Social isolation, boredom and anxiety have been our companions throughout much of 2020. They are likely to be with us in 2021. We all have our ways of relieving the stress associated with the complexities of this pandemic, and many people turn to food for comfort.

Young adults aren’t exempt from the perils of pandemic eating, an ongoing study that began in 2013 and has followed nearly 2,000 young people since they were in the ninth grade found recently. University of Southern California researchers asked participants in the Happiness and Health study to complete a module entitled, “Behavioral actions specific to the COVID-19 Pandemic.”

One way to cut down on lockdown-driven overeating may be to post mass messages on social media to make people more aware of the problem.

The participants, now young adults, were given a list of coping mechanism behaviors during the pandemic and asked to check all that applied to them. There were two food-related behaviors on the checklist — “eating high fat or sugary foods” and “eating more food than usual.”

Almost half of those who responded said that they were using food as a way of coping with the pandemic. Women and people prone to depression were more likely to engage in the food-related behaviors to deal with the COVID-19 pandemic.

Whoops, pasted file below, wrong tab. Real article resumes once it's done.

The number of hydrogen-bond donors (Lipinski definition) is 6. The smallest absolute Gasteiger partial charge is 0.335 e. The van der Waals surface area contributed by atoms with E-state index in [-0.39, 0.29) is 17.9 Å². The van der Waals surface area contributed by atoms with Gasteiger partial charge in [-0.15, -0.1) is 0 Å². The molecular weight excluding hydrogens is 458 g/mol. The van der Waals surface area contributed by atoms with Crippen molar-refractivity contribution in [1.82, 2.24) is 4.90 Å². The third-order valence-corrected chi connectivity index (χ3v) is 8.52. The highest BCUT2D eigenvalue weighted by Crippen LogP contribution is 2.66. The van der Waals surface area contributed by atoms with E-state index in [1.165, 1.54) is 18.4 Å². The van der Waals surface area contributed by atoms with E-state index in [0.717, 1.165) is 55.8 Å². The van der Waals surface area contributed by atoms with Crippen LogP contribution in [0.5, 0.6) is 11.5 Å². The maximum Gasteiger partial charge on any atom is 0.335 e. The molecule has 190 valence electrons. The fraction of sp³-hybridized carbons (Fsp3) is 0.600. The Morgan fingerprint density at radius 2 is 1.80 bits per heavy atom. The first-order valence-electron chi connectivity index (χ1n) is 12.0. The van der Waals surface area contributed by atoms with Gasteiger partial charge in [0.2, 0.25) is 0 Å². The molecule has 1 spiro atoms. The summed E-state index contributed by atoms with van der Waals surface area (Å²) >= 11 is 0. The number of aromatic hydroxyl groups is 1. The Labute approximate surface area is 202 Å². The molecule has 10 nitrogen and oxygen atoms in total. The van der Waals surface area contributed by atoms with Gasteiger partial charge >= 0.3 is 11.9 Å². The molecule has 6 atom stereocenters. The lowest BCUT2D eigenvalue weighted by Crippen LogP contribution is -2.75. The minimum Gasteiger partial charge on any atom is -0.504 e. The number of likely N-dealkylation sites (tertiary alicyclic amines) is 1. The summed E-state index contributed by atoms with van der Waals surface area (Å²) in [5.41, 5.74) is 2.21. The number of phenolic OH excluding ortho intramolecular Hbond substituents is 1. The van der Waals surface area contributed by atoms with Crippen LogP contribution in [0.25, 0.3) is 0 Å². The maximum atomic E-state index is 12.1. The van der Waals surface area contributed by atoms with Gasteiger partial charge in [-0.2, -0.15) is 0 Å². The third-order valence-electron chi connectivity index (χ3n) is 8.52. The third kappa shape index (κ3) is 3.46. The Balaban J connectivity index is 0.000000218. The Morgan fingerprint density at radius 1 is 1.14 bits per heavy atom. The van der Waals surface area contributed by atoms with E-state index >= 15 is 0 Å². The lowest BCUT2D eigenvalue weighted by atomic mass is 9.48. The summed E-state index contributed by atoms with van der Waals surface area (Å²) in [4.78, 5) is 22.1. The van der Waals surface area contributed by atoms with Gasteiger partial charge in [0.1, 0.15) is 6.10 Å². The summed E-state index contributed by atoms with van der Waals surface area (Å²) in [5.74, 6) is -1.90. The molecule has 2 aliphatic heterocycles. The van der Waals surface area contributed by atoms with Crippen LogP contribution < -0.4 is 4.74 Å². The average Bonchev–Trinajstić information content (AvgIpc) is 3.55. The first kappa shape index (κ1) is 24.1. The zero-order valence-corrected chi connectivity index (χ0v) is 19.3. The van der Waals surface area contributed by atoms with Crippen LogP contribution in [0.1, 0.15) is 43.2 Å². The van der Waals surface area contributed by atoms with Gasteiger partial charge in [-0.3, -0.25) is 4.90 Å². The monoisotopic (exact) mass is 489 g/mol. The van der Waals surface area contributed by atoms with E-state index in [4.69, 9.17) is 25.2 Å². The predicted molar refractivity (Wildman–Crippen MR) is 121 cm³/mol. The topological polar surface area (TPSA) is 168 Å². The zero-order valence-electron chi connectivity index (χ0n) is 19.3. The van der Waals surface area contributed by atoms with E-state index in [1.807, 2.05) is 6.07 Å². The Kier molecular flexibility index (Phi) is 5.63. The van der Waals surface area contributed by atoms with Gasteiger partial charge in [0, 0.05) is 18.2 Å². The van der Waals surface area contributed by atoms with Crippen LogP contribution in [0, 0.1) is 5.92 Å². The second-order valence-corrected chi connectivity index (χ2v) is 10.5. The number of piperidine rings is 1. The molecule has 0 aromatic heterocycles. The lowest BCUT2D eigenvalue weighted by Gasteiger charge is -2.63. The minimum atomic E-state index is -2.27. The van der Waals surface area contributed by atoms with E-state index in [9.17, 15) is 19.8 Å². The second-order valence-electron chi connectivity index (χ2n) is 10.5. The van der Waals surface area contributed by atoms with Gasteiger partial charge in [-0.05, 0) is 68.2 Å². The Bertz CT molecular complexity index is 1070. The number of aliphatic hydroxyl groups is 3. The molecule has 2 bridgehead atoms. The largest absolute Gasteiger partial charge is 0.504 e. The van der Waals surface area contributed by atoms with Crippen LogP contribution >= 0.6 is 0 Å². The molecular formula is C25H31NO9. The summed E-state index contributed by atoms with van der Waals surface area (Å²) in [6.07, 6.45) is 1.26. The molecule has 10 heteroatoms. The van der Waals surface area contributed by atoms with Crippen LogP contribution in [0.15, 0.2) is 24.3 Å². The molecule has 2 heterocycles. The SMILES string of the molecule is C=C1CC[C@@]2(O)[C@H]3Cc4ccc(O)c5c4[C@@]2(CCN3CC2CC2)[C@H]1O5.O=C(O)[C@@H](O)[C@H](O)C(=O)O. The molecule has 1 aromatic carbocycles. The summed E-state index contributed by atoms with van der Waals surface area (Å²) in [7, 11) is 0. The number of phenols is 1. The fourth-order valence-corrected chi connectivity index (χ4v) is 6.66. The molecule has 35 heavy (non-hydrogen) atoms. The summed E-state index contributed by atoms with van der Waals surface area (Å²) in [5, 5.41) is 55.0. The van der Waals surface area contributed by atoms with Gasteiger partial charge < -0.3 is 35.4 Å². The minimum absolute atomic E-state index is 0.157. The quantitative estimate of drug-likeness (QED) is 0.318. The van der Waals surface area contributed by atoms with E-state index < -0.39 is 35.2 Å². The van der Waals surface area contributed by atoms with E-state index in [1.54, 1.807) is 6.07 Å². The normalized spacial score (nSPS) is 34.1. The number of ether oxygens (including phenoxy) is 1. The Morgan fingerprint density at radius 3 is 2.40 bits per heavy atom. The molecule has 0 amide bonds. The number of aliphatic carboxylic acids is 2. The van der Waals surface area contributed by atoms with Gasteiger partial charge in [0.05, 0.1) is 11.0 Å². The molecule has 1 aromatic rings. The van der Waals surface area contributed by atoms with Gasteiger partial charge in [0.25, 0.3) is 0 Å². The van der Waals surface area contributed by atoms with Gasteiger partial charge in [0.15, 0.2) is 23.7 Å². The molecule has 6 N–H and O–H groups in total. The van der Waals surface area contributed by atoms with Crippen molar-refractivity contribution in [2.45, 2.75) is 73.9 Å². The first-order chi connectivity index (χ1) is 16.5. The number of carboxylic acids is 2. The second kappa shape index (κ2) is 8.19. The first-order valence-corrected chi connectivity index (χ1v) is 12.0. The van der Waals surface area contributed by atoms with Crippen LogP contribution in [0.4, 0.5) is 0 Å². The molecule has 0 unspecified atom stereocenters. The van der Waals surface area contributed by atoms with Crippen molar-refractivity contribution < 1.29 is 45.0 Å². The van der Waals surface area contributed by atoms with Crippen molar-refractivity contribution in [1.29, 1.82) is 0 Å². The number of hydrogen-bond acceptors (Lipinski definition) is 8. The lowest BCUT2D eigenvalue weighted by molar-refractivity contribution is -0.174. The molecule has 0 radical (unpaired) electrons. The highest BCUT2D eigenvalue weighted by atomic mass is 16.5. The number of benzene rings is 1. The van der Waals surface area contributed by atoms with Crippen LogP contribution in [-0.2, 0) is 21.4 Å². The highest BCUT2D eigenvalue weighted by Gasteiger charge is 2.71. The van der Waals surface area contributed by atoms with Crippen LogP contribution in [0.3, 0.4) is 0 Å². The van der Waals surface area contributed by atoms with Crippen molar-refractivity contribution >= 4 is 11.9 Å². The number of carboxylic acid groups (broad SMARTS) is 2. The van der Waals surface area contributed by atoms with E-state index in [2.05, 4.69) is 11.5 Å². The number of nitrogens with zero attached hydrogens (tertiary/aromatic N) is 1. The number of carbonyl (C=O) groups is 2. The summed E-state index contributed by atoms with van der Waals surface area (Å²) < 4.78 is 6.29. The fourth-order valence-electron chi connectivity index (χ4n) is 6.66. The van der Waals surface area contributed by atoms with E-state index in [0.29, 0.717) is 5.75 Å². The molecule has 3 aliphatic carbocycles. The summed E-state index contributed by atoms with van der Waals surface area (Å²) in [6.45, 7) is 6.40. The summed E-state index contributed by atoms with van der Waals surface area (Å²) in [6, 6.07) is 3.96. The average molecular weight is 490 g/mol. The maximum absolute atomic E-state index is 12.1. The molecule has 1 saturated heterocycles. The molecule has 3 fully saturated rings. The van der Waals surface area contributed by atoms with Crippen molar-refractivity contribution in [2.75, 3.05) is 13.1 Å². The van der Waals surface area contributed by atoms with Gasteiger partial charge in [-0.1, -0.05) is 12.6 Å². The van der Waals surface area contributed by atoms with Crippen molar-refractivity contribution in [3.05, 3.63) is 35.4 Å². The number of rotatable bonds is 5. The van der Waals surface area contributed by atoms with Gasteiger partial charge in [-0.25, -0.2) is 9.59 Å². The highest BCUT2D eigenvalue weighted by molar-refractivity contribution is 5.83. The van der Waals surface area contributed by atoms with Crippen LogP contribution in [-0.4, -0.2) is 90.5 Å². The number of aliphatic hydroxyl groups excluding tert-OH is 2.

Overeating and selecting unhealthy foods was associated with weight gain, especially among young people who were overweight prior to the pandemic. Average weight gain was about 5½ pounds.

As the pandemic continues, the impact of using food to cope and the resulting weight gain may not be reversible for some people, and this could have a significant impact on public health.

Average weight gain was about 5½ pounds.

The researchers suggest mass media messaging to make people aware of unhealthy eating behaviors in an effort to put the brakes on the potential adverse effects of the pandemic on the fight against obesity.

If you find yourself using food to cope with the stress of the pandemic, here are some strategies you can use to retrain yourself:

  • Monitor your weight daily. Fluctuations of a pound or so are normal. A continual upward creep is not normal.
  • Try stress management techniques like breathing slowly or exercising before you decide to munch.
  • Eat a healthy breakfast every morning consisting of a protein and a starch.
  • Plan snack breaks during the day to avoid getting too hungry which can cause you to make poor food choices.
  • Be aware of how you are feeling when you eat. Are you eating because you are hungry or because you are feeling bored, stressed or lonely? Try to eat only when you are truly hungry.
  • When you think you are hungry, try drinking some water, tea or coffee. You may be mistaking thirst for hunger, or you just might need a little pick-me-up to get you to the next meal or snack.
  • When you do eat, chew slowly and enjoy every bite. Give your body the 15 to 20 minutes it takes for your stomach to register that you’re full.
  • Exercise. Though the gym may be closed, you can still walk outdoors while maintaining an appropriate distance from others. You can also find many online exercise videos and classes.

    The study is published in the Journal of Adolescent Health.